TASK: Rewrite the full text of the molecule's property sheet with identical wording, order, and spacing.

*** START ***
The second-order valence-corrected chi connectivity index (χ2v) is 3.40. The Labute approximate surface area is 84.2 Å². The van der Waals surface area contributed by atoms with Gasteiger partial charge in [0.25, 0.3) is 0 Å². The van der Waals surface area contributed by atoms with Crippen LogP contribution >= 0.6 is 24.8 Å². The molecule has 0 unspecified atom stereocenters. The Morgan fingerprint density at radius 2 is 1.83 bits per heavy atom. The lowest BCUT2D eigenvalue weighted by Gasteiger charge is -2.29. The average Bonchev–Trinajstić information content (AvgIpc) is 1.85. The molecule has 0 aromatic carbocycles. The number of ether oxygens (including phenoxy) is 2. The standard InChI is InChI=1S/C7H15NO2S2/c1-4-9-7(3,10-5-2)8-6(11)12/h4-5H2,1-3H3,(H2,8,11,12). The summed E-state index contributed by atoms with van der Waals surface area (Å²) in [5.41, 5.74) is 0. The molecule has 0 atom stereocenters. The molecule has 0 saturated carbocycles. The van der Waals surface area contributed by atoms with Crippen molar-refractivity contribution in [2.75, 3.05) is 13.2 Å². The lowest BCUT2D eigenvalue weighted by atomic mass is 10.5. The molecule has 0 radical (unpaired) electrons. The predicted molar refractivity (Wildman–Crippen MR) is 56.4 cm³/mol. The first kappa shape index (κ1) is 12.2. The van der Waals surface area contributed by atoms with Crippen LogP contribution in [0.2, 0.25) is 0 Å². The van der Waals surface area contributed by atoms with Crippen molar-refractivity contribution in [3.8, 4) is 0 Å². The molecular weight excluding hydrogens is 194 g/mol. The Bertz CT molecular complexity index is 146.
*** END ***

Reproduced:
The second-order valence-corrected chi connectivity index (χ2v) is 3.40. The Labute approximate surface area is 84.2 Å². The van der Waals surface area contributed by atoms with Gasteiger partial charge in [0.25, 0.3) is 0 Å². The van der Waals surface area contributed by atoms with Crippen LogP contribution >= 0.6 is 24.8 Å². The molecule has 0 unspecified atom stereocenters. The Morgan fingerprint density at radius 2 is 1.83 bits per heavy atom. The lowest BCUT2D eigenvalue weighted by Gasteiger charge is -2.29. The average Bonchev–Trinajstić information content (AvgIpc) is 1.85. The molecule has 0 aromatic carbocycles. The number of ether oxygens (including phenoxy) is 2. The standard InChI is InChI=1S/C7H15NO2S2/c1-4-9-7(3,10-5-2)8-6(11)12/h4-5H2,1-3H3,(H2,8,11,12). The summed E-state index contributed by atoms with van der Waals surface area (Å²) in [5.41, 5.74) is 0. The molecule has 0 atom stereocenters. The molecule has 0 saturated carbocycles. The van der Waals surface area contributed by atoms with Crippen molar-refractivity contribution in [2.75, 3.05) is 13.2 Å². The lowest BCUT2D eigenvalue weighted by atomic mass is 10.5. The molecule has 0 radical (unpaired) electrons. The predicted molar refractivity (Wildman–Crippen MR) is 56.4 cm³/mol. The first kappa shape index (κ1) is 12.2. The van der Waals surface area contributed by atoms with Crippen LogP contribution in [0.2, 0.25) is 0 Å². The van der Waals surface area contributed by atoms with Crippen molar-refractivity contribution in [3.8, 4) is 0 Å². The molecular weight excluding hydrogens is 194 g/mol. The Bertz CT molecular complexity index is 146.